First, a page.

Recently Assamese Bhaona made an English debut in Abu Dhabi
- It is a traditional form of entertainment in Assamese and Brajavali languages, with religious messages
- These plays are popularly known as Ankiya Nats and their staging is known as bhaona.
- Bhaona is a performing art form. It is a simple drama which shows the victory of truth at the climax, generally using fictitious or mythological kings, queens, demons, gods, soldiers etc.
- The story generally depicts some initial superficial triumph of evils over good, but it shows the ultimate victory of good with intercession by the Gods.
- It was created by sixteenth-century saint-reformer Srimanta Sankardeva
- Sankardeva created the form, usually staged in “namghars” (places of worship) and “xatras” (Vaishnavite monasteries), to convey religious messages to villagers through entertainment.
- He wrote his prose in Sanskrit but used Assamese and Brajavali to develop Borgeet, a new form of spiritual music, and Bhaona, a mythology-based theatrical performance, and monastic dances that evolved into the classical Sattriya.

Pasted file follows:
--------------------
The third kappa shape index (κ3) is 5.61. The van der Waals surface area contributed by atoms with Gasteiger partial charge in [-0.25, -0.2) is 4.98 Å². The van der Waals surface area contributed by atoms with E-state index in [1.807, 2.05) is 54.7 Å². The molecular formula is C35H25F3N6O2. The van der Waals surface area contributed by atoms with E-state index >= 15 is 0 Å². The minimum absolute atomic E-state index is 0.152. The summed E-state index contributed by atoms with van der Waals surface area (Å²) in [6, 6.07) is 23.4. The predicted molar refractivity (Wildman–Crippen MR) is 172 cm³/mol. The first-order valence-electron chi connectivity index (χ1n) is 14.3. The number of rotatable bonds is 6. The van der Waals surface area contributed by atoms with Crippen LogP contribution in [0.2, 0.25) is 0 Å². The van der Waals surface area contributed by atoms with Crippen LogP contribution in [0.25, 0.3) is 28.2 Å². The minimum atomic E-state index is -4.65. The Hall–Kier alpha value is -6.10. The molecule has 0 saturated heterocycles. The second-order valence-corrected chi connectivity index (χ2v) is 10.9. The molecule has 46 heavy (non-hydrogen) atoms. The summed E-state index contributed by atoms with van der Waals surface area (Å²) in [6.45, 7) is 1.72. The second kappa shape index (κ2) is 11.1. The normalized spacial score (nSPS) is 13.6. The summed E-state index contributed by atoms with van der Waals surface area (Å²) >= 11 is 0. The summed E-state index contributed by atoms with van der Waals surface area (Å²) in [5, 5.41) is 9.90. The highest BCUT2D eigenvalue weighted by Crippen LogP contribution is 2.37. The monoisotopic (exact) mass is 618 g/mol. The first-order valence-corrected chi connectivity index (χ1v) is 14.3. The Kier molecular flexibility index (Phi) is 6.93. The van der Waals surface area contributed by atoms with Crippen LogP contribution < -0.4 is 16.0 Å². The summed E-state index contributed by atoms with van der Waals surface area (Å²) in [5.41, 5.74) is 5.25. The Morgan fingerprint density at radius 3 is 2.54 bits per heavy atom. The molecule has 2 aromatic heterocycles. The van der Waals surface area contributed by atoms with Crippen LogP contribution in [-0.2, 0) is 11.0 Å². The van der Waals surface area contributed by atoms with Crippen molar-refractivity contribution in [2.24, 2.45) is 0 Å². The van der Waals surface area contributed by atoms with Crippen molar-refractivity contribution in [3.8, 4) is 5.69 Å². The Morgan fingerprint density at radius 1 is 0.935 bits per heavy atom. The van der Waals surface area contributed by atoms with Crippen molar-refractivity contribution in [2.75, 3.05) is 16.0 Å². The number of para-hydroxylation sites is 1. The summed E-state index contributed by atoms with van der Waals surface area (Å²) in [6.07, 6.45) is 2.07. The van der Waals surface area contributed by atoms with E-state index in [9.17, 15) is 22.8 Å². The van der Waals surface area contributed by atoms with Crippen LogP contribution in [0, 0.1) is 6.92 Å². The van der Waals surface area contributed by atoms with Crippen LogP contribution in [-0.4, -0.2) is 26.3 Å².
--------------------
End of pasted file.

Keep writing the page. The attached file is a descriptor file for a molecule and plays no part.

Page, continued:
- He himself wrote seven dramas (called Onkia Naat) for performance in Bhaona. The first Bhaona was Chihna-yatra, where he himself played the role of Bishnu.
- The particular form of religious school established by Sankardeva is called Eksaran Bhagawati Dharma (literally meaning religion of devotion to a single God).
- He had been for pilgrimage twice to most of the Hindu holy places twice and had observed the folk-music and culture of many religious and cultural schools. Then he created Bhaona picking up ingredients from all those cultures.
- Later, many of his followers (including Madhabdeva, the most famous disciple of Sankardeva) also wrote numerous dramas for Bhaona.
- The special features of Bhaona include plays, dialogues, dances, costumes, ornaments, entry and foot-steps of characters.
- Majuli is the centre of Assam’s Vaishnavite culture and Bhaona.
- That Bhaona can be taken to global audiences was conceptualised by Arup Saikia and his two sisters, Girimallika Saikia and Gitimallika Baidya.
- The family hails from Jamugurihat in northern Assam’s Sonitpur district.